Stopping Time

April 30, 2008

Suzame, Atticus, and I wait for our food in the dinner-crowd din at Ken’s Artisan Pizza on SE 28th. I gaze out the window. People awash in early evening light pass on the sidewalk.

A young man comes into view. Hip-looking in that Portland style that anyone on the eastside under 30 wears like skin. Short-brimmed black cap, scraggly beard, messenger bag, and headphones — as in headphones so big they’d look nerdy on me but make him retro cool.

Then I see it. His yo-yo, dipping and rocking, then circling in a wide arc, the finale to a five-second show. All this while he walks, listening to who knows what on those headphones. And he was gone.

Seeing him immediately sends me back, not into my brief and unremarkable yo-yo phase in elementary school, but rather into the far richer world of a book. The story comes alive in my head, and I live there until Suzame asks why I’m staring blankly out the window.

At home I pull from the shelf Frank Conroy‘s memoir Stop-Time. Of course it’s about much more than the most dazzling yo-yo scene ever put to words. Anyone who wants to understand what life looks like to a boy is hereby commanded to read Conroy’s signature work. It’s relevance endures, though Stop-time was first published 43 years ago. Conroy died in 2005 at 69. He headed the University of Iowa’s Writers’ Workshop for 18 years.

Consider this passage in which the main character muses about how discovering the yo-yo changes his perception. It comes just before a yo-yo competition that he’s entered:

I practiced the yo-yo because it pleased me to do so, without the slightest application of will power. It wasn’t ambition that drove me, but the nature of yo-yoing. The yo-yo represented my first organized attempt to control the outside world. It fascinated me because I could see my progress in clearly defined stages, and because the intimacy of it, the almost spooky closeness I began to feel with the instrument in my hand, seemed to ensure that nothing irrelevant would interfere. I was, in the language of jazz, “up tight” with my yo-yo, and finally free, in one small area at least, of the paralyzing sloppiness of life in general.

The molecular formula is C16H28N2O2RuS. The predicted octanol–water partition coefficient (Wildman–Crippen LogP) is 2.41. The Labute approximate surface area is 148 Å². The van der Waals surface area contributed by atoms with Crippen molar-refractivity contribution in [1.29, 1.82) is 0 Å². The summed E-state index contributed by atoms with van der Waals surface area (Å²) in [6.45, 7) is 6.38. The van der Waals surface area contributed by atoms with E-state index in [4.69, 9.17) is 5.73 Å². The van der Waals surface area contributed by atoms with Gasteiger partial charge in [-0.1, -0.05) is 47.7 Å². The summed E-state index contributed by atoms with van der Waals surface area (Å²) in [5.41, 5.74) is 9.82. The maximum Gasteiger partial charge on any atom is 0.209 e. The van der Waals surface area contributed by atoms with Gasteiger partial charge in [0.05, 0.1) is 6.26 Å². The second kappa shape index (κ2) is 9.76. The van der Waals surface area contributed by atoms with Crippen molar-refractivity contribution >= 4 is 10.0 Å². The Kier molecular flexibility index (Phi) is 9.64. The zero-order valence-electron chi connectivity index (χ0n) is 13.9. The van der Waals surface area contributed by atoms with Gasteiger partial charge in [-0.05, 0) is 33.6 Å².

I revisit another passage I’ve read many times. The narrator abruptly jumps far ahead into adulthood and describes waking during the night, his wife asleep at his side:

My faith in the firmness of time slips away gradually. I begin to believe that chronological time is an illusion and that some other principle organizes existence. My memories flash like clips of film from unrelated movies. I wonder, suddenly, if I am alive. I know I’m not dead, but am I alive? I look into the memories for reassurance, searching for signs of life. I find someone moving. Is it me? My chest tightens.

All of which makes me wonder what world the yo-yoing hipster dude occupies, enveloped in what musical beat as he works his string magic, oblivious on this evening to his audience of one.

Comments on this entry are closed.